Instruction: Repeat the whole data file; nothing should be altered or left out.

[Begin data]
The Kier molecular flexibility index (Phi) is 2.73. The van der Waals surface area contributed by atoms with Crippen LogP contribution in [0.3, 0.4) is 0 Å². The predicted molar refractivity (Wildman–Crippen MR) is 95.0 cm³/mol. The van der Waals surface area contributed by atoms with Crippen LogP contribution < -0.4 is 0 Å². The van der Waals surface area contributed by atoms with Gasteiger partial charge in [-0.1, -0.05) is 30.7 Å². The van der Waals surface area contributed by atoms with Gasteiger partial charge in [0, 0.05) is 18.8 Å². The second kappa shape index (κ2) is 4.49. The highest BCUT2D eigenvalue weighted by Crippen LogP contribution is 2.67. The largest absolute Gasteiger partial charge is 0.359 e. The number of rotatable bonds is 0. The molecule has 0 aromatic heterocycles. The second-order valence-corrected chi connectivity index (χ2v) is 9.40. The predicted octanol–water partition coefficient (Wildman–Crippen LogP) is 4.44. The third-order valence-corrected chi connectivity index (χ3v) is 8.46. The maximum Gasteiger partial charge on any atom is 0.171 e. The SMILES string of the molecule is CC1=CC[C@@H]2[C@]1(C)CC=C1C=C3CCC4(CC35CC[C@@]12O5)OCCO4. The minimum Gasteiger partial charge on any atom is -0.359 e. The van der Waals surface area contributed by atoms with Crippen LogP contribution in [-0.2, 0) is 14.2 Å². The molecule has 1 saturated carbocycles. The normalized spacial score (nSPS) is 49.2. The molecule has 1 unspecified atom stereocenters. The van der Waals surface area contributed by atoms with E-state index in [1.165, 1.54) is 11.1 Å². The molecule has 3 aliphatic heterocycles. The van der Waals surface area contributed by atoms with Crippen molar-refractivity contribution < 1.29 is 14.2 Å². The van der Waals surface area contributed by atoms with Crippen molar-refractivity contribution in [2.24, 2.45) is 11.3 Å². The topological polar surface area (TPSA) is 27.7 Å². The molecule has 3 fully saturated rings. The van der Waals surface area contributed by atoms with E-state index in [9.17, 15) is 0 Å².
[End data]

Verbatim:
The Kier molecular flexibility index (Phi) is 2.73. The van der Waals surface area contributed by atoms with Crippen LogP contribution in [0.3, 0.4) is 0 Å². The predicted molar refractivity (Wildman–Crippen MR) is 95.0 cm³/mol. The van der Waals surface area contributed by atoms with Crippen LogP contribution < -0.4 is 0 Å². The van der Waals surface area contributed by atoms with Gasteiger partial charge in [-0.1, -0.05) is 30.7 Å². The van der Waals surface area contributed by atoms with Gasteiger partial charge in [0, 0.05) is 18.8 Å². The second kappa shape index (κ2) is 4.49. The highest BCUT2D eigenvalue weighted by Crippen LogP contribution is 2.67. The largest absolute Gasteiger partial charge is 0.359 e. The number of rotatable bonds is 0. The molecule has 0 aromatic heterocycles. The second-order valence-corrected chi connectivity index (χ2v) is 9.40. The predicted octanol–water partition coefficient (Wildman–Crippen LogP) is 4.44. The third-order valence-corrected chi connectivity index (χ3v) is 8.46. The maximum Gasteiger partial charge on any atom is 0.171 e. The SMILES string of the molecule is CC1=CC[C@@H]2[C@]1(C)CC=C1C=C3CCC4(CC35CC[C@@]12O5)OCCO4. The minimum Gasteiger partial charge on any atom is -0.359 e. The van der Waals surface area contributed by atoms with Crippen LogP contribution in [-0.2, 0) is 14.2 Å². The molecule has 1 saturated carbocycles. The normalized spacial score (nSPS) is 49.2. The molecule has 1 unspecified atom stereocenters. The van der Waals surface area contributed by atoms with E-state index in [1.165, 1.54) is 11.1 Å². The molecule has 3 aliphatic heterocycles. The van der Waals surface area contributed by atoms with Crippen molar-refractivity contribution < 1.29 is 14.2 Å². The van der Waals surface area contributed by atoms with Crippen molar-refractivity contribution in [2.24, 2.45) is 11.3 Å². The topological polar surface area (TPSA) is 27.7 Å². The molecule has 3 fully saturated rings. The van der Waals surface area contributed by atoms with E-state index in [9.17, 15) is 0 Å².